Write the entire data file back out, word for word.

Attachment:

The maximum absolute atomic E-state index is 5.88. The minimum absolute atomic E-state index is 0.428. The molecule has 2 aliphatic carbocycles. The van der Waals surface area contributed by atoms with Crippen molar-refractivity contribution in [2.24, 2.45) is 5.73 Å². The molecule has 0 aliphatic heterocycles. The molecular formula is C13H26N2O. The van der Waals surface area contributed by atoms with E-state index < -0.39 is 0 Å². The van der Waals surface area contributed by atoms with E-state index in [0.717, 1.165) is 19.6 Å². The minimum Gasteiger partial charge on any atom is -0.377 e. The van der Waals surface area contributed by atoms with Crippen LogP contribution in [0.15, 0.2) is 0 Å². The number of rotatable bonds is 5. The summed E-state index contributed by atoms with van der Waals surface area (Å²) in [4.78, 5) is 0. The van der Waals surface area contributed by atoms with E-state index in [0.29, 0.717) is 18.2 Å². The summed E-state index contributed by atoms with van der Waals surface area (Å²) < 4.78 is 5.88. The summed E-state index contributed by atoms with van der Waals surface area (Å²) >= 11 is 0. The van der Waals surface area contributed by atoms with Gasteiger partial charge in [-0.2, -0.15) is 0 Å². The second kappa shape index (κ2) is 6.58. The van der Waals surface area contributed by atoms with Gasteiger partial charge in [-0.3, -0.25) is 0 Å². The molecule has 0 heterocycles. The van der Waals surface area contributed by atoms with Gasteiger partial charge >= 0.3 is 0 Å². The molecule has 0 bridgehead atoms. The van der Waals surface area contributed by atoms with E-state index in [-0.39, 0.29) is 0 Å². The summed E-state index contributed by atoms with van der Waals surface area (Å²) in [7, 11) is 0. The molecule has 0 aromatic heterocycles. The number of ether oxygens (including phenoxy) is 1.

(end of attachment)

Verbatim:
The maximum absolute atomic E-state index is 5.88. The minimum absolute atomic E-state index is 0.428. The molecule has 2 aliphatic carbocycles. The van der Waals surface area contributed by atoms with Crippen molar-refractivity contribution in [2.24, 2.45) is 5.73 Å². The molecule has 0 aliphatic heterocycles. The molecular formula is C13H26N2O. The van der Waals surface area contributed by atoms with E-state index < -0.39 is 0 Å². The van der Waals surface area contributed by atoms with E-state index in [0.717, 1.165) is 19.6 Å². The minimum Gasteiger partial charge on any atom is -0.377 e. The van der Waals surface area contributed by atoms with Crippen LogP contribution in [0.15, 0.2) is 0 Å². The number of rotatable bonds is 5. The summed E-state index contributed by atoms with van der Waals surface area (Å²) in [4.78, 5) is 0. The van der Waals surface area contributed by atoms with E-state index in [0.29, 0.717) is 18.2 Å². The summed E-state index contributed by atoms with van der Waals surface area (Å²) < 4.78 is 5.88. The summed E-state index contributed by atoms with van der Waals surface area (Å²) >= 11 is 0. The van der Waals surface area contributed by atoms with Gasteiger partial charge in [-0.2, -0.15) is 0 Å². The second kappa shape index (κ2) is 6.58. The van der Waals surface area contributed by atoms with Gasteiger partial charge in [-0.3, -0.25) is 0 Å². The molecule has 0 heterocycles. The van der Waals surface area contributed by atoms with Gasteiger partial charge >= 0.3 is 0 Å². The molecule has 0 bridgehead atoms. The van der Waals surface area contributed by atoms with E-state index in [-0.39, 0.29) is 0 Å². The summed E-state index contributed by atoms with van der Waals surface area (Å²) in [7, 11) is 0. The molecule has 0 aromatic heterocycles. The number of ether oxygens (including phenoxy) is 1.